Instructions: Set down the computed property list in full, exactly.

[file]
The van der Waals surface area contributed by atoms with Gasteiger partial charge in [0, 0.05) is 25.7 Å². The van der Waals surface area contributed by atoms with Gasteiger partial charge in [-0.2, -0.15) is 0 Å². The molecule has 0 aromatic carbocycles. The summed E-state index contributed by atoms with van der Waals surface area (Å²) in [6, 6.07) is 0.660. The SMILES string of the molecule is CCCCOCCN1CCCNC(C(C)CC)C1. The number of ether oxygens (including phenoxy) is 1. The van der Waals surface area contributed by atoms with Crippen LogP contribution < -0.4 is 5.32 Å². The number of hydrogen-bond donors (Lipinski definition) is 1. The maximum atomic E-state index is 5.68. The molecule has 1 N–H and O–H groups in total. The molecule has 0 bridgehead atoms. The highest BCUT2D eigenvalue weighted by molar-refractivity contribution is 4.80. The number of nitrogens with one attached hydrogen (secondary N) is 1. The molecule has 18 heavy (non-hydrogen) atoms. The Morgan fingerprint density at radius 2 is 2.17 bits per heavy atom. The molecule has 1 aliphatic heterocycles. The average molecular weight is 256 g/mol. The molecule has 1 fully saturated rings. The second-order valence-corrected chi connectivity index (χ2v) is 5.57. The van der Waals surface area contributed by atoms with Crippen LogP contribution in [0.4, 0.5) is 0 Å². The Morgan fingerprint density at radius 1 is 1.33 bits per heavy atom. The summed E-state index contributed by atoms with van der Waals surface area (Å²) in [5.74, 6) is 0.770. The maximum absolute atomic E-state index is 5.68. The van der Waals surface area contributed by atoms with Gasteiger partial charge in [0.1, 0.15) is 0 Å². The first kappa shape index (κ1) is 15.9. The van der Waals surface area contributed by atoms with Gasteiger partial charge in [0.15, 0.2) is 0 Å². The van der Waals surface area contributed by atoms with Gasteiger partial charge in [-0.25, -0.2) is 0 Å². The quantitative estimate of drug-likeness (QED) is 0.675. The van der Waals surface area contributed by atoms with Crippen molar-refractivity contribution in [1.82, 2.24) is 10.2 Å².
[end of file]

The van der Waals surface area contributed by atoms with Gasteiger partial charge in [0, 0.05) is 25.7 Å². The van der Waals surface area contributed by atoms with Gasteiger partial charge in [-0.2, -0.15) is 0 Å². The molecule has 0 aromatic carbocycles. The summed E-state index contributed by atoms with van der Waals surface area (Å²) in [6, 6.07) is 0.660. The SMILES string of the molecule is CCCCOCCN1CCCNC(C(C)CC)C1. The number of ether oxygens (including phenoxy) is 1. The van der Waals surface area contributed by atoms with Crippen LogP contribution < -0.4 is 5.32 Å². The number of hydrogen-bond donors (Lipinski definition) is 1. The maximum atomic E-state index is 5.68. The molecule has 1 N–H and O–H groups in total. The molecule has 0 bridgehead atoms. The highest BCUT2D eigenvalue weighted by molar-refractivity contribution is 4.80. The number of nitrogens with one attached hydrogen (secondary N) is 1. The molecule has 18 heavy (non-hydrogen) atoms. The Morgan fingerprint density at radius 2 is 2.17 bits per heavy atom. The molecule has 1 aliphatic heterocycles. The average molecular weight is 256 g/mol. The molecule has 1 fully saturated rings. The second-order valence-corrected chi connectivity index (χ2v) is 5.57. The van der Waals surface area contributed by atoms with Crippen LogP contribution in [0.4, 0.5) is 0 Å². The Morgan fingerprint density at radius 1 is 1.33 bits per heavy atom. The summed E-state index contributed by atoms with van der Waals surface area (Å²) in [5.74, 6) is 0.770. The maximum absolute atomic E-state index is 5.68. The van der Waals surface area contributed by atoms with Gasteiger partial charge in [0.1, 0.15) is 0 Å². The first kappa shape index (κ1) is 15.9. The van der Waals surface area contributed by atoms with Gasteiger partial charge in [0.15, 0.2) is 0 Å². The van der Waals surface area contributed by atoms with Gasteiger partial charge in [-0.25, -0.2) is 0 Å². The quantitative estimate of drug-likeness (QED) is 0.675. The van der Waals surface area contributed by atoms with Crippen molar-refractivity contribution in [1.82, 2.24) is 10.2 Å².